Seventy-five years ago, Major General Lewis Hershey, the Director of the Selective Service System, testified to Congress that at least 40 percent of World War II recruits were rejected for reasons related to poor nutrition. The following year, Congress established the National School Lunch Program as a “measure of national security to safeguard the health and well-being of the nation’s children.”
This tradition of school meals is rooted in innovation and local control. We wholeheartedly support the proposed rule’s intent to foster state innovations, reduce reporting redundancies and shore up the financial integrity of the program. However, we strongly urge the USDA to prioritize offering technical assistance to underperforming or out-of-compliance schools, rather than rolling back nutritional standards.
At a time when obesity is threatening the ability of the U.S. Armed Forces to find recruits healthy enough to serve, we are concerned that rolling back nutritional standards poses a direct threat to our national security.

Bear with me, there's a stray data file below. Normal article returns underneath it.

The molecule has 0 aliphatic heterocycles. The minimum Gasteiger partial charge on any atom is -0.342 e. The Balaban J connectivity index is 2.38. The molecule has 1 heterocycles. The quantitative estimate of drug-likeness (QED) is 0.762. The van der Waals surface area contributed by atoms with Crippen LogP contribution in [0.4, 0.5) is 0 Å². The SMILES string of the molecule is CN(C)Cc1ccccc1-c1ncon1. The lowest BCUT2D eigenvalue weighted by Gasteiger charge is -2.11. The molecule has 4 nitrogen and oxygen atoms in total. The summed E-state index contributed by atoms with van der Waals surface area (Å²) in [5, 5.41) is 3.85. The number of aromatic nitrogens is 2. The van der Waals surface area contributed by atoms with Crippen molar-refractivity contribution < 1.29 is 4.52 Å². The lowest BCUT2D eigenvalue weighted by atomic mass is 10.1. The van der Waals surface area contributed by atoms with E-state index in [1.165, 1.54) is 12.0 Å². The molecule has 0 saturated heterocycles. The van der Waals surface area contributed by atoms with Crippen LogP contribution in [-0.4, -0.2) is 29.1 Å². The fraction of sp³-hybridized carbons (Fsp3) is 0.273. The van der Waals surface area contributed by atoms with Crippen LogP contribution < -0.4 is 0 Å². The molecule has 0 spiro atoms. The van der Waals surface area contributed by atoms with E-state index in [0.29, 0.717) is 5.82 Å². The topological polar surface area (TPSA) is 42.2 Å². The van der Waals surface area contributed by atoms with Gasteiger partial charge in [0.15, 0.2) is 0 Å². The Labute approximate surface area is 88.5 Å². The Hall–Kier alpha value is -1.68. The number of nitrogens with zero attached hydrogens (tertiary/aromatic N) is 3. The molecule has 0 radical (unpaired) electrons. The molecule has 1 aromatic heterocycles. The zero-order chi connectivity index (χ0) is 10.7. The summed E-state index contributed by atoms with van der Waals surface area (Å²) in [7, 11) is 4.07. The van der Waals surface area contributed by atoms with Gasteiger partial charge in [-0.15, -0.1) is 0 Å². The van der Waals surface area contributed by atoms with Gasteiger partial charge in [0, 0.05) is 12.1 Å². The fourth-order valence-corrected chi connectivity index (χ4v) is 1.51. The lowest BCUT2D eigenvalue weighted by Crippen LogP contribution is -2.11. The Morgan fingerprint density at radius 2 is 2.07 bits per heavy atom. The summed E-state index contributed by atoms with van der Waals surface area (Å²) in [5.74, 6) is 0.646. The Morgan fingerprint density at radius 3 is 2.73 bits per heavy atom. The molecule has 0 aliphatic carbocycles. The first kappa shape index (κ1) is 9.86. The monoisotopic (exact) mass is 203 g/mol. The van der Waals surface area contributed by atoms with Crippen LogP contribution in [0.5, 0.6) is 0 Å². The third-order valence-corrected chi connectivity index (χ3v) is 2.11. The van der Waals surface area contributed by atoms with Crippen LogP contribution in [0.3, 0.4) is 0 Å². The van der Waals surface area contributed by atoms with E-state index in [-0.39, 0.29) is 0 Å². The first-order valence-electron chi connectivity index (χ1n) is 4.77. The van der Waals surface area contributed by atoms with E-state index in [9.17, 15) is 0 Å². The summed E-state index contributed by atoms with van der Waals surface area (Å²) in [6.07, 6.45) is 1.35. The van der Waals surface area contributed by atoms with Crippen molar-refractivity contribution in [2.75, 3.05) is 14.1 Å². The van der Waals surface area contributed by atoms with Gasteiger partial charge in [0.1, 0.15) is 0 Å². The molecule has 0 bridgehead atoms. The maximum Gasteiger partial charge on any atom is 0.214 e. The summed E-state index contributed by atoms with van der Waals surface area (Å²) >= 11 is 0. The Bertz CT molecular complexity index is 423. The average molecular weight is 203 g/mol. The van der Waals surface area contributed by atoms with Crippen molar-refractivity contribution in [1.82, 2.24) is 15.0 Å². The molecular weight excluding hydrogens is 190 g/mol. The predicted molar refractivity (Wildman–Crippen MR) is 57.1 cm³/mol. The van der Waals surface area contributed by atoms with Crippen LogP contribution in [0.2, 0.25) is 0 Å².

American children receive up to half of their daily calories in school, and for some, it is their only access to regular and nutritious meals. As men and women who have served in the highest ranks of the U.S. Armed Forces, we have a deep and abiding interest in the pool of eligible recruits for future military service. However, we know that obesity is a serious public health crisis with impacts far beyond military readiness. Our national obesity epidemic is a threat to the future health, prosperity, and security of our nation.
We strongly urge USDA to maintain the existing nutrition standards and requirements for fruits and vegetables, and foster the consumption of balanced school meals by holding the line on availability of a la carte entrees. Doing so is critical to ensuring that America’s young people grow up healthy and prepared to succeed in the military or whatever career they choose.